George Crabbe was born in Aldeburgh, Suffolk, the eldest child of six. His father was originally a schoolteacher but finished up working as a tax collector for salt duties. George was educated at boarding schools in Bungay and Stowmarket but left school at fourteen in 1768 to become an apprentice physician. The doctor to whom he was articled also kept a small farm and a lot of George’s time was spent doing farm work rather than medicine. Accordingly, he changed master in 1771 and moved to a practice in Woodbridge where he remained until 1775.
He had taken an interest in literature from an early age and after completing his apprenticeship he started to write poetry, some of which was published. He then moved to London to practise medicine but in 1781 he changed tack and was ordained as a curate at his home church in Aldeburgh, also becoming chaplain to the Duke of Rutland at Belvoir in Leicestershire. He got married to Sarah Elmy in 1783, received his LL B from the Archbishop of Canterbury and was given two livings in Dorset which were managed for him by curates. Between 1785 and 1810 he held two livings in Lincolnshire and Leicestershire and ended his clerical career as rector of St James church in Trowbridge, Wiltshire where there is a monument to him.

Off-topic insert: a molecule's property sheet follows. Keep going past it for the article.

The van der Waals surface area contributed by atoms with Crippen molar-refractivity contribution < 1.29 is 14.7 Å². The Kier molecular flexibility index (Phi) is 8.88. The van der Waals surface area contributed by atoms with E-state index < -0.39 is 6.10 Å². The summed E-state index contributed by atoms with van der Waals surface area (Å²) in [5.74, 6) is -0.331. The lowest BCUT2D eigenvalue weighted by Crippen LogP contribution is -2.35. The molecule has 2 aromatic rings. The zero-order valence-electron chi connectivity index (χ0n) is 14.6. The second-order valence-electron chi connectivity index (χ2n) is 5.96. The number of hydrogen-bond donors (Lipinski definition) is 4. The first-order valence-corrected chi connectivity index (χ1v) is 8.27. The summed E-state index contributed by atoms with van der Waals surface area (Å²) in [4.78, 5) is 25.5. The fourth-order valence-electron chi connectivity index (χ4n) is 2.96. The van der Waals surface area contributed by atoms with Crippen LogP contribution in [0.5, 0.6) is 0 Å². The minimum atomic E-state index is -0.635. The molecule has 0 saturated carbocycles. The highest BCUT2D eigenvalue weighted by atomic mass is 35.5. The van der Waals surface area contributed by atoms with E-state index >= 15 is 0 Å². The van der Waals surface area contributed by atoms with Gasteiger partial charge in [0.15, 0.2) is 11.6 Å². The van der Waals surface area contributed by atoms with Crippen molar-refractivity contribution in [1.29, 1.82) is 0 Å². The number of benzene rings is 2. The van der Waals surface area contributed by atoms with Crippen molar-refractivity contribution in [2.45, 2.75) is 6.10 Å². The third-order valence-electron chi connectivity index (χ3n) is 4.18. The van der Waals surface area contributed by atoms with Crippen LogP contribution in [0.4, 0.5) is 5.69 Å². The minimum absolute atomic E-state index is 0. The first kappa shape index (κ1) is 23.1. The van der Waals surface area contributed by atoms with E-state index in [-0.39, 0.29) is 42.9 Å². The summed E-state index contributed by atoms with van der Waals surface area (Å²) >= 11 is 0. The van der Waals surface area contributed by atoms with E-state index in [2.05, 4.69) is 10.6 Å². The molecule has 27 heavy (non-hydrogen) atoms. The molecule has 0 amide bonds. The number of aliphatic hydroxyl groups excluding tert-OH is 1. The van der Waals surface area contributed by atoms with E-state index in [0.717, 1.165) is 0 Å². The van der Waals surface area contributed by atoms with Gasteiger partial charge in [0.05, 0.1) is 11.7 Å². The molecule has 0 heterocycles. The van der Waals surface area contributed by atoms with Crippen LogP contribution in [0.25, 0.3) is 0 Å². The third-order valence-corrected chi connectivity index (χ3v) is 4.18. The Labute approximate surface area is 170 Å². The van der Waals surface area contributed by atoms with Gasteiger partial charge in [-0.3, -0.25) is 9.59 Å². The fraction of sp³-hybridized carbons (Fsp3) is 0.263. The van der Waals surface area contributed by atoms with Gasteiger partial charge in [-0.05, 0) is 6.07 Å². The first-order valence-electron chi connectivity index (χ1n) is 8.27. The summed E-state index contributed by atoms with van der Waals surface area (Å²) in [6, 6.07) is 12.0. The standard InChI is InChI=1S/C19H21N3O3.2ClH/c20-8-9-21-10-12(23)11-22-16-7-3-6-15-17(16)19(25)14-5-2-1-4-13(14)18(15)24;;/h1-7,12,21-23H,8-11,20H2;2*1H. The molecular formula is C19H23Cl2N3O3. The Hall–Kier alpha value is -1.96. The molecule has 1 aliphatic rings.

Throughout his time in the church he wrote poetry which portrayed the hardships of everyday rural life with realistic, vivid descriptions of village characters. His poems The Village, written in 1783, and The Borough (1810) are good examples of this. The Village was included in a new volume published in 1807 which also featured the poems The Parish Register and The Library. Further volumes followed in 1812 and 1819 as well as a collection published posthumously in 1834. He died in 1832, having lost his wife some twenty years earlier after she had suffered from mental illness. Crabbe’s poetry is essentially serious in tone but reflects his love of the common man. Benjamin Britten’s opera Peter Grimes is based on one of Crabbe’s characters in The Borough.